In the midst of polarizing fiscal choices facing state and local governments, American technological innovation promises solutions. The U.S. Government Accountability Office issued its sobering April 2011 update. Running its fiscal simulation model for a long-term forecast, the report concludes that the fiscal position for state and local governments “will steadily decline through 2060 absent any policy changes.” Looming in the background, even before the economic downturn, stand complex drinking water and wastewater treatment system infrastructure needs.
While we continue to engage in a debate on environmental policies and laws in the shadow of the governmental fiscal climate, American innovation in environmental, nanotechnology, energy, and information technologies is a brightening note. One practical example is the Artemis Project, which just announced its list of the top 50 water technology innovators. Hadronex’s SmartCover combines IT savvy with industry experience and engineering skills to prevent sewer overflows, a nationally litigious issue. Another example is the newly-formed Water Technology Innovation Cluster, which will accelerate commercialization of water technologies, such as green infrastructures.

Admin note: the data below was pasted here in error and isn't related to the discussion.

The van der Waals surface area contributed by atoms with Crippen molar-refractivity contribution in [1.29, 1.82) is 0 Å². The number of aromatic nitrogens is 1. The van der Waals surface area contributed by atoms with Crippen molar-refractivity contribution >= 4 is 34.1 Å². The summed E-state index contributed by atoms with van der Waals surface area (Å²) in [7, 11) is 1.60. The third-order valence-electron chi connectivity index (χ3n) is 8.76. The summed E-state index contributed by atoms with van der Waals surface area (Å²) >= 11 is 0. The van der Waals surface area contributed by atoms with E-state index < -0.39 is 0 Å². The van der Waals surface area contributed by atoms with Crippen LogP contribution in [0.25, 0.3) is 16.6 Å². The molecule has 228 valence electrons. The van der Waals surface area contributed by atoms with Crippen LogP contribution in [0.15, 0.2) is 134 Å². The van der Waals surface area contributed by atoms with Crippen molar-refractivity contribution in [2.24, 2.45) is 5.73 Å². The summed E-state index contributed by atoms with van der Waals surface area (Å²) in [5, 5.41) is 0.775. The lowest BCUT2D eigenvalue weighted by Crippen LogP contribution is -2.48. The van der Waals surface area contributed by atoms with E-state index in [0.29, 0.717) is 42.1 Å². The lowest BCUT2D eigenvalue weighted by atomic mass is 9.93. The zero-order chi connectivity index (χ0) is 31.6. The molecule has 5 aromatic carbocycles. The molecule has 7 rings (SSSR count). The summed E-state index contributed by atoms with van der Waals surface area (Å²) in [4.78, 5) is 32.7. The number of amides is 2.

In the hands of talented leaders adapting to challenging fiscal trends, American cutting-edge ingenuity is just what the economic doctor ordered.